Book Marketing 101 (or Places to Start)

To be very clear, I have no previous experience with marketing other than a couple of classes I took in college more years ago than anyone needs to know. However, I”m getting that experience now – slowly but surely. Some I’ve learned the right way and some not so much. Either way, I want to share some ideas that may or may not work for you, advice I’ve read or received, and maybe provide a launching pad that can be helpful to other writers.

Screen Shot 2013-01-17 at 10.22.56 AMAdvice I’ve read or received:

Have your marketing plan in place before you debut your book. Great advice, right? I knew this and had what I would now refer to as a “partial” plan (mostly because I didn’t do all I should have). I believe the 3 most important parts to your plan should be the following:

  • Create a platform – this basically consists of a blog, twitter, facebook page, etc. Everyone will tell you to create an online presence to build up momentum for your book. Following advice, I did start a blog and facebook page 9 months in advance of publication. I’m glad I did but not for the reasons that I thought. Mostly I find the blog a great way to build friendships with other writers and LEARN. Without the knowledge I’ve gained from other writers, the process of publication would have been much harder. Did having an online presence create momentum? Only in small ways but more importantly, it did create a support system that is outside of sales and therefore, more sustainable. However, I will caution that creating a presence is not about constant self-promotion. Be considerate.
  • Market Your Book Everyday – This is harder than it sounds unless you count every single tweet as a marketing tool. I think it’s important not to beat yourself up if you don’t do something every day. First of all, some things you do will have a multiple day effect (i.e. running blog ads) and others will probably only have a minimal day impact. Also, many writers run into difficulty with how much to spend on marketing. Book Launch? Blog Ads? Print Ads? If funding a marketing campaign is difficult, there are other things you can do (see below).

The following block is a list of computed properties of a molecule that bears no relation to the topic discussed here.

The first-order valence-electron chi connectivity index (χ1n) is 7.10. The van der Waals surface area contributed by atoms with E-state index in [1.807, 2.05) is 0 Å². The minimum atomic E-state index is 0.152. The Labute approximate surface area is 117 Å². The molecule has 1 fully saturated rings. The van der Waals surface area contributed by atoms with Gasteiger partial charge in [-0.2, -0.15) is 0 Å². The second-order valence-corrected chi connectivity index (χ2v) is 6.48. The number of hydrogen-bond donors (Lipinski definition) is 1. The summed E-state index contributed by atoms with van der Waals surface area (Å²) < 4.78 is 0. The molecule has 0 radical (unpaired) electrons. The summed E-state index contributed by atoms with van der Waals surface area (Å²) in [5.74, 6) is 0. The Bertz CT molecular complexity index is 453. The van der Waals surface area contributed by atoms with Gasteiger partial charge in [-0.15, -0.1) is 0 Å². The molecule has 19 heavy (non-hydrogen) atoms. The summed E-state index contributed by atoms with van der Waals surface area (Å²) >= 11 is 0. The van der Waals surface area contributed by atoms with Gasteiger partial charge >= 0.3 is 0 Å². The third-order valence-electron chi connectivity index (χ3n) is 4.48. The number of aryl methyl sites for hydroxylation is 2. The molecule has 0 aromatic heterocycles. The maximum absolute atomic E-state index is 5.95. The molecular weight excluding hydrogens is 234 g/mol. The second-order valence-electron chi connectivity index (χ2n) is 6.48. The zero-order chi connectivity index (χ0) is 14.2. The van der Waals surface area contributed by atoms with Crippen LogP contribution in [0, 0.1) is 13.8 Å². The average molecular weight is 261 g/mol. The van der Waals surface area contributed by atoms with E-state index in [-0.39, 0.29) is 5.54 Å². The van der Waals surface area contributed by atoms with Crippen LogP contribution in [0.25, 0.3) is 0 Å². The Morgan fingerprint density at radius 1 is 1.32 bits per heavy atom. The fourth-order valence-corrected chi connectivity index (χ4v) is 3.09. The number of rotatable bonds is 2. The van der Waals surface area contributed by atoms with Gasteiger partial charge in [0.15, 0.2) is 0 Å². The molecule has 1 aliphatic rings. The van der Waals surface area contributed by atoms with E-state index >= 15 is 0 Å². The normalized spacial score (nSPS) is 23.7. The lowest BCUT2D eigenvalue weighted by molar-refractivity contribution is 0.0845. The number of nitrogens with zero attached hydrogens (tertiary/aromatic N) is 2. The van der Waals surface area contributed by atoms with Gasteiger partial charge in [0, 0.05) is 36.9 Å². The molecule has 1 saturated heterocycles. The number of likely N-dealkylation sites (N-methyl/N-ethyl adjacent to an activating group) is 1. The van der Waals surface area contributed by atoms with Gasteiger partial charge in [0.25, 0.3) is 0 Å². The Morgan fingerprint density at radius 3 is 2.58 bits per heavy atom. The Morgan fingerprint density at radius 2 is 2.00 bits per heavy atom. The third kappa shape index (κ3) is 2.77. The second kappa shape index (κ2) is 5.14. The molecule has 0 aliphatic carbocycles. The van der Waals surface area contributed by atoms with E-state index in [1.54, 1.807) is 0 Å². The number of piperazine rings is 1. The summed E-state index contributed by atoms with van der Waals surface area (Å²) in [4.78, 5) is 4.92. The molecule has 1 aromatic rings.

• Get Reviews – I have to admit I didn’t send advance copies and have not yet sent my book to anyone for reviews. However, I am planning to and believe that this was a mistake on my part. Still, I have been fortunate to receive some reader reviews that have been posted to Amazon and a few other sites. Those reader reviews are important in attracting new readers but a review from a credible source (Kirkus, another author, etc.) may be even better. In the next few weeks, I plan to reach out for reviews and will be sure to do some advance work for my second novel.